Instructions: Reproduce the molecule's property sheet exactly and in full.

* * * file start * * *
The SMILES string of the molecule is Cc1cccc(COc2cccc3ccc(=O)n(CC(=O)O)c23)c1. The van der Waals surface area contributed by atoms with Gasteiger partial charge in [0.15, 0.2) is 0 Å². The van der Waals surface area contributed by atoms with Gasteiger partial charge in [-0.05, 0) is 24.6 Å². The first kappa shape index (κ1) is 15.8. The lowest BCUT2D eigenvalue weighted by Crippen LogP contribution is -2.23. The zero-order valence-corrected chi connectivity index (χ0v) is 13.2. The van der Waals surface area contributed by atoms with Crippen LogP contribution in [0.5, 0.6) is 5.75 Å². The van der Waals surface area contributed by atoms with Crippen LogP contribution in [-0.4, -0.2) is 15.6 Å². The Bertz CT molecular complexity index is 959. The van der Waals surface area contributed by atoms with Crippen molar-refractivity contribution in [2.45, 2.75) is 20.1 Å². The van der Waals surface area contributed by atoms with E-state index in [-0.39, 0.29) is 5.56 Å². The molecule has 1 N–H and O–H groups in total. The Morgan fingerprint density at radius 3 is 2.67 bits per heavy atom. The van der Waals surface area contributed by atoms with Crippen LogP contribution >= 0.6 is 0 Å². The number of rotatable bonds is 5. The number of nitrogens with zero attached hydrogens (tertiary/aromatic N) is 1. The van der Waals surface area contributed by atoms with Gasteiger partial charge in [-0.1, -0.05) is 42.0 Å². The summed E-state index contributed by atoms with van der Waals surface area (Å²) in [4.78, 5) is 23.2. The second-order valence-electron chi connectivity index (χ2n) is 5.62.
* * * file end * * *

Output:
The SMILES string of the molecule is Cc1cccc(COc2cccc3ccc(=O)n(CC(=O)O)c23)c1. The van der Waals surface area contributed by atoms with Gasteiger partial charge in [0.15, 0.2) is 0 Å². The van der Waals surface area contributed by atoms with Gasteiger partial charge in [-0.05, 0) is 24.6 Å². The first kappa shape index (κ1) is 15.8. The lowest BCUT2D eigenvalue weighted by Crippen LogP contribution is -2.23. The zero-order valence-corrected chi connectivity index (χ0v) is 13.2. The van der Waals surface area contributed by atoms with Crippen LogP contribution in [0.5, 0.6) is 5.75 Å². The van der Waals surface area contributed by atoms with Crippen LogP contribution in [-0.4, -0.2) is 15.6 Å². The Bertz CT molecular complexity index is 959. The van der Waals surface area contributed by atoms with Crippen molar-refractivity contribution in [2.45, 2.75) is 20.1 Å². The van der Waals surface area contributed by atoms with E-state index in [-0.39, 0.29) is 5.56 Å². The molecule has 1 N–H and O–H groups in total. The Morgan fingerprint density at radius 3 is 2.67 bits per heavy atom. The van der Waals surface area contributed by atoms with Crippen LogP contribution >= 0.6 is 0 Å². The number of rotatable bonds is 5. The number of nitrogens with zero attached hydrogens (tertiary/aromatic N) is 1. The van der Waals surface area contributed by atoms with Gasteiger partial charge in [-0.1, -0.05) is 42.0 Å². The summed E-state index contributed by atoms with van der Waals surface area (Å²) in [4.78, 5) is 23.2. The second-order valence-electron chi connectivity index (χ2n) is 5.62.